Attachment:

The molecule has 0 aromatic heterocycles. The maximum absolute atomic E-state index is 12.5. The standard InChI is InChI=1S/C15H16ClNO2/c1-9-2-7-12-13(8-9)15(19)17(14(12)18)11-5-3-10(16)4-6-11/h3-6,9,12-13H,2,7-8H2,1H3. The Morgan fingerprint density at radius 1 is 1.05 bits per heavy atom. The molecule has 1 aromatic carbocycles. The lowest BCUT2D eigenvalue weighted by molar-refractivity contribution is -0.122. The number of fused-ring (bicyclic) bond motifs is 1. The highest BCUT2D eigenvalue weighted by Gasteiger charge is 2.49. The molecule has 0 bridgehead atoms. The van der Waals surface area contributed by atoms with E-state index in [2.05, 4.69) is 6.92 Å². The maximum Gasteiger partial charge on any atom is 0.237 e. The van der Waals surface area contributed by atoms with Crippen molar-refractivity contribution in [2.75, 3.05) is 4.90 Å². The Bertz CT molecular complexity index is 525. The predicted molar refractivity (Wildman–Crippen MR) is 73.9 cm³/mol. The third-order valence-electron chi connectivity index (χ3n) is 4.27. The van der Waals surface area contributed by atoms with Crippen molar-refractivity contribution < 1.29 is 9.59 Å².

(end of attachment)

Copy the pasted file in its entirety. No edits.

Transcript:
The molecule has 0 aromatic heterocycles. The maximum absolute atomic E-state index is 12.5. The standard InChI is InChI=1S/C15H16ClNO2/c1-9-2-7-12-13(8-9)15(19)17(14(12)18)11-5-3-10(16)4-6-11/h3-6,9,12-13H,2,7-8H2,1H3. The Morgan fingerprint density at radius 1 is 1.05 bits per heavy atom. The molecule has 1 aromatic carbocycles. The lowest BCUT2D eigenvalue weighted by molar-refractivity contribution is -0.122. The number of fused-ring (bicyclic) bond motifs is 1. The highest BCUT2D eigenvalue weighted by Gasteiger charge is 2.49. The molecule has 0 bridgehead atoms. The van der Waals surface area contributed by atoms with E-state index in [2.05, 4.69) is 6.92 Å². The maximum Gasteiger partial charge on any atom is 0.237 e. The van der Waals surface area contributed by atoms with Crippen molar-refractivity contribution in [2.75, 3.05) is 4.90 Å². The Bertz CT molecular complexity index is 525. The predicted molar refractivity (Wildman–Crippen MR) is 73.9 cm³/mol. The third-order valence-electron chi connectivity index (χ3n) is 4.27. The van der Waals surface area contributed by atoms with Crippen molar-refractivity contribution < 1.29 is 9.59 Å².